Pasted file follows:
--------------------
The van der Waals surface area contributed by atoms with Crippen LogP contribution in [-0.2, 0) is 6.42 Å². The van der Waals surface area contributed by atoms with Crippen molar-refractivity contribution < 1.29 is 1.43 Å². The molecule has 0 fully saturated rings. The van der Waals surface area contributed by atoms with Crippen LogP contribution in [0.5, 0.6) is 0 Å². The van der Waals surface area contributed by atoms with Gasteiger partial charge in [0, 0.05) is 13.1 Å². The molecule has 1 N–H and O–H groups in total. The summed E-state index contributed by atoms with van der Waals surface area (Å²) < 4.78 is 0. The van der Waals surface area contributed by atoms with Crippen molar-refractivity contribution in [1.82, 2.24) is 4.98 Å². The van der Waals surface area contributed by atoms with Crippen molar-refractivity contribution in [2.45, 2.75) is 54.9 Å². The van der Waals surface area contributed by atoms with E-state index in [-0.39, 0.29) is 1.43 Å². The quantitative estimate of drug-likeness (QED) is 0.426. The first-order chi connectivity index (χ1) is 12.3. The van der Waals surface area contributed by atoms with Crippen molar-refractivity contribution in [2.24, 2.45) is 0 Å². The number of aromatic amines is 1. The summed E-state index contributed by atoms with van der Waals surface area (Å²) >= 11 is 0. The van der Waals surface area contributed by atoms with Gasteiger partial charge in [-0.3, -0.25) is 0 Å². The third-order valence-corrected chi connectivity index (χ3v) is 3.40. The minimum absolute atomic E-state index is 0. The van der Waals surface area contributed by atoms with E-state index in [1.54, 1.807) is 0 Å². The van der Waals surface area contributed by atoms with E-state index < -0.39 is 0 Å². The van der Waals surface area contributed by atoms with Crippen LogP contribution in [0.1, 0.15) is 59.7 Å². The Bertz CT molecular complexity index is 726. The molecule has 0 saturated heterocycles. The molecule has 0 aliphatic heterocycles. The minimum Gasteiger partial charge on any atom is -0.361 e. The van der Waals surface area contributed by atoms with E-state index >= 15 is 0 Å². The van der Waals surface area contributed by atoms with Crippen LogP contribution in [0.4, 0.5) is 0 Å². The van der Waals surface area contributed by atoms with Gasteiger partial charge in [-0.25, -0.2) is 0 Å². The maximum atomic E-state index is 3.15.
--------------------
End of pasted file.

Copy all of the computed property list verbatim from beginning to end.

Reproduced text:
The van der Waals surface area contributed by atoms with Crippen LogP contribution in [-0.2, 0) is 6.42 Å². The van der Waals surface area contributed by atoms with Crippen molar-refractivity contribution < 1.29 is 1.43 Å². The molecule has 0 fully saturated rings. The van der Waals surface area contributed by atoms with Crippen LogP contribution in [0.5, 0.6) is 0 Å². The van der Waals surface area contributed by atoms with Gasteiger partial charge in [0, 0.05) is 13.1 Å². The molecule has 1 N–H and O–H groups in total. The summed E-state index contributed by atoms with van der Waals surface area (Å²) < 4.78 is 0. The van der Waals surface area contributed by atoms with Crippen molar-refractivity contribution in [1.82, 2.24) is 4.98 Å². The van der Waals surface area contributed by atoms with Crippen molar-refractivity contribution in [2.45, 2.75) is 54.9 Å². The van der Waals surface area contributed by atoms with E-state index in [-0.39, 0.29) is 1.43 Å². The quantitative estimate of drug-likeness (QED) is 0.426. The first-order chi connectivity index (χ1) is 12.3. The van der Waals surface area contributed by atoms with Crippen molar-refractivity contribution in [2.24, 2.45) is 0 Å². The number of aromatic amines is 1. The summed E-state index contributed by atoms with van der Waals surface area (Å²) >= 11 is 0. The van der Waals surface area contributed by atoms with Gasteiger partial charge in [-0.3, -0.25) is 0 Å². The third-order valence-corrected chi connectivity index (χ3v) is 3.40. The minimum absolute atomic E-state index is 0. The van der Waals surface area contributed by atoms with E-state index in [1.54, 1.807) is 0 Å². The van der Waals surface area contributed by atoms with E-state index < -0.39 is 0 Å². The van der Waals surface area contributed by atoms with Crippen LogP contribution in [0.1, 0.15) is 59.7 Å². The Bertz CT molecular complexity index is 726. The molecule has 0 saturated heterocycles. The molecule has 0 aliphatic heterocycles. The minimum Gasteiger partial charge on any atom is -0.361 e. The van der Waals surface area contributed by atoms with E-state index >= 15 is 0 Å². The van der Waals surface area contributed by atoms with Crippen LogP contribution in [0.4, 0.5) is 0 Å². The van der Waals surface area contributed by atoms with Gasteiger partial charge in [-0.25, -0.2) is 0 Å². The maximum atomic E-state index is 3.15.